The Pentagon will need an additional $12.3 billion through September to pay for wars in Iraq and Afghanistan and its worldwide effort against terrorism, congressional auditors estimate.

That is triple what Gen. Richard Myers (search), chairman of the Joint Chiefs of Staff (search), projected in April he would need to make it through September.

Lawmakers of both parties said at the time that his projection seemed too low, so the congressional projection issued Wednesday was no surprise.

Democrats quickly used it to criticize President Bush for underestimating the burden the wars — especially in Iraq — have thrust on taxpayers.

"He has grossly mismanaged the war on terrorism and the war in Iraq," said Mark Kitchens, deputy press secretary to Democratic presidential candidate Sen. John Kerry, D-Mass. Kitchens called the study "another example of how George W. Bush planned for best case scenarios and failed to prepare for the realities of war."

Rep. John Spratt (search), D-S.C., who requested the study, said it underlined "another in a long line of miscalculations" by Bush on Iraq.

At the White House, budget office spokesman Chad Kolton defended the president.

"When it comes to making decisions about resources for our men and women in uniform, the only thing that matters is ensuring they have what they need to get the job done," Kolton said.

The report was written by the Government Accountability Office, Congress' investigative arm formerly called the General Accounting Office.

Its release came a day before Congress was expected to approve a $417.5 billion defense bill for next year that includes $25 billion for military operations in Iraq and Afghanistan. That $25 billion will be available as soon as Bush signs the measure, but it is unclear that the administration will use any of that money until the fall.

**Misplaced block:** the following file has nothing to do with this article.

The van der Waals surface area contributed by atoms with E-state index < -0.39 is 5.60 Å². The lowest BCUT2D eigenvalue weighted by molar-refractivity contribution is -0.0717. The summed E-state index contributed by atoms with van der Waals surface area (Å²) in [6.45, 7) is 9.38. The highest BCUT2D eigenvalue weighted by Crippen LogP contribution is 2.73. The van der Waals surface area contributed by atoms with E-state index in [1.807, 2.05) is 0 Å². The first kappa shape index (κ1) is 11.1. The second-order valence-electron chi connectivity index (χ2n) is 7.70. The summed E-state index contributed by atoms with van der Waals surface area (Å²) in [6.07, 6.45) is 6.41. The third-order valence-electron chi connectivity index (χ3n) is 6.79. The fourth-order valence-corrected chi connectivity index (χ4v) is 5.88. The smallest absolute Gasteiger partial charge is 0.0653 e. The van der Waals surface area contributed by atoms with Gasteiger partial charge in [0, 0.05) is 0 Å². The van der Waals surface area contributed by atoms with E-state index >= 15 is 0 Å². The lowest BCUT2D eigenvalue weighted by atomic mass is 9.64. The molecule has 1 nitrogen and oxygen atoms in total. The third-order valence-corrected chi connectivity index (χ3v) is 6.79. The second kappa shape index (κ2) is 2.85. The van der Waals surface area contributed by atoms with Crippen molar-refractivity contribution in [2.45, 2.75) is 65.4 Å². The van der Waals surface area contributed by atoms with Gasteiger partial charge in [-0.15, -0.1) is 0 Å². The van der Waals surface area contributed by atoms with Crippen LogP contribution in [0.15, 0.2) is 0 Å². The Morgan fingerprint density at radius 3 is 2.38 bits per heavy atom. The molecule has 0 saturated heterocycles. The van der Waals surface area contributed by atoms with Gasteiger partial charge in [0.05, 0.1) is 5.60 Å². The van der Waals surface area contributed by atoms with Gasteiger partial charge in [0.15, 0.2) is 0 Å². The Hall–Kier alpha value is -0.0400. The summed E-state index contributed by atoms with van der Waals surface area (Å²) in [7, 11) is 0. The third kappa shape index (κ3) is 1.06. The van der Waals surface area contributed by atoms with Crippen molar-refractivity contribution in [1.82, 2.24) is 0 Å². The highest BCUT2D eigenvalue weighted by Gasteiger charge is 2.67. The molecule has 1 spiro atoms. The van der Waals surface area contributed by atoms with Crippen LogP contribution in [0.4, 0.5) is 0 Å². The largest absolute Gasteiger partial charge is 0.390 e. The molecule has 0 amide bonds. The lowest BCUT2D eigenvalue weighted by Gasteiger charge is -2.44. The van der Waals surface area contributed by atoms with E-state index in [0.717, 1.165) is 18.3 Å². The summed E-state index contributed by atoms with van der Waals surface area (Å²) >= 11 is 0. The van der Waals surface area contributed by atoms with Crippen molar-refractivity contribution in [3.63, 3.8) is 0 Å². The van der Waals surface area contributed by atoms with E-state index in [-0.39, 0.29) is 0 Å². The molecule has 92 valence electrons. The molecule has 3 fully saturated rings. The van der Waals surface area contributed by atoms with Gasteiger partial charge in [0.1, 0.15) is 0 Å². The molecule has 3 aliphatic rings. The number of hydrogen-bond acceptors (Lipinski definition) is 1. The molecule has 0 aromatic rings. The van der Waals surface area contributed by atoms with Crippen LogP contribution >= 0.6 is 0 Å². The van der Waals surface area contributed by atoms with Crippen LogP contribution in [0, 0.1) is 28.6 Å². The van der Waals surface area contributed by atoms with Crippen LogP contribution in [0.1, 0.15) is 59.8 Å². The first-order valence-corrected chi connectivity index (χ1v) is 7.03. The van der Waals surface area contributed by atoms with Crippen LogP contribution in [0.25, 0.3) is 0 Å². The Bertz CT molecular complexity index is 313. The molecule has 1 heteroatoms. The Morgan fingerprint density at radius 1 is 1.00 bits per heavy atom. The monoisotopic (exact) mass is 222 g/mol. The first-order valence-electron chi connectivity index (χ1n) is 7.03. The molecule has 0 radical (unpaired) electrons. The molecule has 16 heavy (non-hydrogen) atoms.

After Congress provided $87 billion last November for Iraq and Afghanistan, the White House began this year insisting it would need no extra money until next year. Under congressional pressure, it requested $25 billion in May for use beginning next October, when the government's new budget year begins.

Rather than using the new $25 billion to plug any gaps, the Pentagon could try shifting money from other funds or delaying some expenditures. Democrats said they believed Bush would do that because spending part of the $25 billion would drive up this year's budget deficit, already expected to set a record in the $450 billion range.

"Ascribing all these other theories" about how Bush will handle a shortfall "have nothing to do with it whatsoever," Kolton said.

Pentagon spokeswoman Lt. Col. Rose-Ann Lynch said the Defense Department believes it has enough money for this year — if Congress gives it authority to transfer an extra $1.1 billion within its existing budget, which is roughly $400 billion.

She said defense officials have planned to use the $25 billion to cover operations from October through next March. Even so, she said department officials do not believe the report is necessarily wrong.

"We always said it was going to be tight," Lynch said.

House Budget Committee Democrats estimated that the Pentagon has $5 billion in unspent funds it can use to help plug the gap, still leaving it more than $7 billion short.

The GAO report found that most of the projected shortfall — $9.4 billion — would come from the Army, which is conducting the brunt of the operations in Iraq and Afghanistan. Of the rest, $1.4 billion would come from the Air Force, $1 billion from the Navy and $500 million from the Marines.

Most of the projected gap is for operations and maintenance items like the costs of transporting troops and refurbishing equipment.

To free up funds, the Army is planning to defer equipment repairs while the Air Force and Navy are trimming peacetime flying hours, the report said.

So far, Congress has provided $191 billion for Iraq and Afghanistan and global efforts against terror, including money to help rebuild those two countries.